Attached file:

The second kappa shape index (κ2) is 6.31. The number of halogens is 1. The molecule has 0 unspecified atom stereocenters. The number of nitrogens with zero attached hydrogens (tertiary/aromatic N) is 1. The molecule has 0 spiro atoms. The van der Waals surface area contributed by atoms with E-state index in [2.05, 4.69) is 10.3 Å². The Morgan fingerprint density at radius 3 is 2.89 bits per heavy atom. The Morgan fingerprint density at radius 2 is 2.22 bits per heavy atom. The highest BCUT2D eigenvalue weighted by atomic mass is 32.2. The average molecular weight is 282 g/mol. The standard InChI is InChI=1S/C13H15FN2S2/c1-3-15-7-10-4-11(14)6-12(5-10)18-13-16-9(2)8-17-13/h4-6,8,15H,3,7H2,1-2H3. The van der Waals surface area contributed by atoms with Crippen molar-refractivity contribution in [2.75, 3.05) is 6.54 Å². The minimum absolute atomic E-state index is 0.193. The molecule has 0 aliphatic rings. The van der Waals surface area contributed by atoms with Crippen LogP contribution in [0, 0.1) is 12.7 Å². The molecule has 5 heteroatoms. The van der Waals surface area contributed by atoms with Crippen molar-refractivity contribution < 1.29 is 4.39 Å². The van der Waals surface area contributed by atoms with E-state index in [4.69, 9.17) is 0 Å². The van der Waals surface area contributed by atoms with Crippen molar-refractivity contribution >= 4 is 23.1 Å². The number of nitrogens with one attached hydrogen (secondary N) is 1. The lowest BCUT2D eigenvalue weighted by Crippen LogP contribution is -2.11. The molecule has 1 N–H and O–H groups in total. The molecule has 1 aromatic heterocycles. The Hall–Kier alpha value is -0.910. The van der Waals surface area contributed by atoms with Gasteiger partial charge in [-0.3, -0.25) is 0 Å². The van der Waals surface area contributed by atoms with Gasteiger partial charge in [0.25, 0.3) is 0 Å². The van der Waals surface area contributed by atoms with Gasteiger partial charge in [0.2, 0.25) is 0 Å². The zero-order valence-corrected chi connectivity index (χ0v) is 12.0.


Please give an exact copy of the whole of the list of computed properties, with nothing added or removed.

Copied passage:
The second kappa shape index (κ2) is 6.31. The number of halogens is 1. The molecule has 0 unspecified atom stereocenters. The number of nitrogens with zero attached hydrogens (tertiary/aromatic N) is 1. The molecule has 0 spiro atoms. The van der Waals surface area contributed by atoms with E-state index in [2.05, 4.69) is 10.3 Å². The Morgan fingerprint density at radius 3 is 2.89 bits per heavy atom. The Morgan fingerprint density at radius 2 is 2.22 bits per heavy atom. The highest BCUT2D eigenvalue weighted by atomic mass is 32.2. The average molecular weight is 282 g/mol. The standard InChI is InChI=1S/C13H15FN2S2/c1-3-15-7-10-4-11(14)6-12(5-10)18-13-16-9(2)8-17-13/h4-6,8,15H,3,7H2,1-2H3. The van der Waals surface area contributed by atoms with Crippen molar-refractivity contribution in [2.75, 3.05) is 6.54 Å². The minimum absolute atomic E-state index is 0.193. The molecule has 0 aliphatic rings. The van der Waals surface area contributed by atoms with Crippen LogP contribution in [0, 0.1) is 12.7 Å². The molecule has 5 heteroatoms. The van der Waals surface area contributed by atoms with Crippen molar-refractivity contribution < 1.29 is 4.39 Å². The van der Waals surface area contributed by atoms with E-state index in [4.69, 9.17) is 0 Å². The van der Waals surface area contributed by atoms with Crippen molar-refractivity contribution >= 4 is 23.1 Å². The number of nitrogens with one attached hydrogen (secondary N) is 1. The lowest BCUT2D eigenvalue weighted by Crippen LogP contribution is -2.11. The molecule has 1 N–H and O–H groups in total. The molecule has 1 aromatic heterocycles. The Hall–Kier alpha value is -0.910. The van der Waals surface area contributed by atoms with Gasteiger partial charge in [-0.3, -0.25) is 0 Å². The van der Waals surface area contributed by atoms with Gasteiger partial charge in [0.25, 0.3) is 0 Å². The van der Waals surface area contributed by atoms with Gasteiger partial charge in [0.2, 0.25) is 0 Å². The zero-order valence-corrected chi connectivity index (χ0v) is 12.0.